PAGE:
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Churchill portrait stolen from Chateau Laurier 8 months ago: hotel officials


The photograph of Sir Winston Churchill taken from Ottawa’s Chateau Laurier hotel was stolen about eight months ago and replaced with a copy, hotel officials said Tuesday.

The iconic portrait by Canadian photographer Yousuf Karsh is among the most reproduced photographs of the 20th century. Hotel officials discovered over the weekend that it had been taken and replaced by a copy.

On Tuesday, hotel officials said they had analyzed pictures sent in by members of the public with the portrait in the background to determine whether they included the original or the copy. They have established that the photograph was stolen in late 2021 or early 2022, about eight months ago.

“We’ve been able to narrow the date between December 25 and January 6, 2022,”  Geneviève Dumas, the hotel’s general manager, said in an interview. “We have a gap of a few days where this swap actually occurred.”

Over the weekend, hotel officials noticed the photograph was not hung properly. They then discovered the portrait’s frame did not match the other Karsh frames that are hung in the hotel’s reading lounge.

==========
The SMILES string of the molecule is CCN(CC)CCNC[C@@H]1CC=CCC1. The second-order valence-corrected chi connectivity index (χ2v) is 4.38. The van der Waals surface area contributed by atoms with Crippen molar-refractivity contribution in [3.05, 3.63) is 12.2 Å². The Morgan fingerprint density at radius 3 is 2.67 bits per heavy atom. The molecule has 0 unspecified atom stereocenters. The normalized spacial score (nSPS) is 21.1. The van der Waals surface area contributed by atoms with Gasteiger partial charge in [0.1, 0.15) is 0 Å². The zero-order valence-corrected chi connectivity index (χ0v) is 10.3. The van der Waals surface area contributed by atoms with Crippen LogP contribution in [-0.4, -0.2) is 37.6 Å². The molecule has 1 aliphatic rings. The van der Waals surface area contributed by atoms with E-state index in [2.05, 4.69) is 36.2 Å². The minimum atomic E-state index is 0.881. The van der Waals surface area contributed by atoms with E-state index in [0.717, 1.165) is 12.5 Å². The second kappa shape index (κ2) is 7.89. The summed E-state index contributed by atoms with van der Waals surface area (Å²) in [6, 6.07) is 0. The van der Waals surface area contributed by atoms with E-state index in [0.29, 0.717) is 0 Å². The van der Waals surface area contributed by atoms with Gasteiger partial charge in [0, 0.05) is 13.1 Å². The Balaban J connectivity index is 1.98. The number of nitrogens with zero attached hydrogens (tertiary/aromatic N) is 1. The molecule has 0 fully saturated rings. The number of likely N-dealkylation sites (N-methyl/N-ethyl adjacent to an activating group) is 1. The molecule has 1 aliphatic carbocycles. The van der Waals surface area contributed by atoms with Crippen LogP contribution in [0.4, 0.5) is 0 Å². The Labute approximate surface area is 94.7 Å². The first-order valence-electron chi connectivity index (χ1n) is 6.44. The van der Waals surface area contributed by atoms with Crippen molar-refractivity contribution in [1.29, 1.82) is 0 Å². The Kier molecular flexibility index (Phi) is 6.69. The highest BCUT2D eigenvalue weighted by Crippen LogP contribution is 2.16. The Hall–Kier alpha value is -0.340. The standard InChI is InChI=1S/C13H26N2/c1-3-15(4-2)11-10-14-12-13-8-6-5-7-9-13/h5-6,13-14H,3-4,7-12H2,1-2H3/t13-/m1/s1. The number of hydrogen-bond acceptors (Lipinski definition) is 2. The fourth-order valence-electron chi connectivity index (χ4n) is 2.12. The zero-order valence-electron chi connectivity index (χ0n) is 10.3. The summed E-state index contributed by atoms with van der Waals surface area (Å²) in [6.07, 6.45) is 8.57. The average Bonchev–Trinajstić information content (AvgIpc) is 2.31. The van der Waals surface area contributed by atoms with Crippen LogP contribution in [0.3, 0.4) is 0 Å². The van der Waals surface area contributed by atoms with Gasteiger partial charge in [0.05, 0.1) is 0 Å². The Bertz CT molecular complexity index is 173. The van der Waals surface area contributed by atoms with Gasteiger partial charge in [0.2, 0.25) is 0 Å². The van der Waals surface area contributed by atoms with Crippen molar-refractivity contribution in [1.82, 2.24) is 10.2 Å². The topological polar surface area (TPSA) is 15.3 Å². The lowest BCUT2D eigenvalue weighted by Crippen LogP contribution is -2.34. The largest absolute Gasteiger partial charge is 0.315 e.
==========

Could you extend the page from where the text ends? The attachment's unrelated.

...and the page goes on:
“I’ve been showing this picture almost daily to guests and we could never notice,” Dumas said. “It was done professionally, was very similar to the original.

“I will sincerely ask people if they know anything, hear anything, seen anything, or if somebody tries to sell you that picture, please let us know. We want this picture back. It’s very important to us.”

Ottawa police are also investigating the theft.

The photo was taken in December 1941 and is Karsh’s best-known portrait. It remains on the British five-pound note and has graced stamps and magazine covers.

Yousuf Karsh's best-known portrait of Sir Winston Churchill appears on the reverse side of The Bank of England £5 note. (Courtesy: The Bank of England)

It is known for Churchill’s resolute expression and posture, which many saw as a reflection of wartime feelings in Britain at the time—taking a stand against the encroaching threat of Nazism.

Karsh famously took Churchill’s cigar from him just before the photo session on Parliament Hill, which led the prime minister to scowl at the camera.

Photo could fetch six figures at auction: expert

Earlier Tuesday, before the timeframe of the theft was established, an art recovery expert said whoever stole the photograph would likely try to sell it quickly, adding the photo could fetch six figures at auction.

Christopher Marinello, the founder and CEO of Art Recovery International and one of the world’s top experts in recovering stolen art, said the thief—or thieves—will likely try to sell the photograph through an auction house that doesn’t do proper due diligence on its source.

“The thief knew what they were doing. This was not a spur of the moment ‘Let me take this off the wall by a guest,” Marinello told Newstalk 580 CFRA’s Ottawa at Work with Graham Richardson. “Somebody had to deal with this in a premeditated fashion.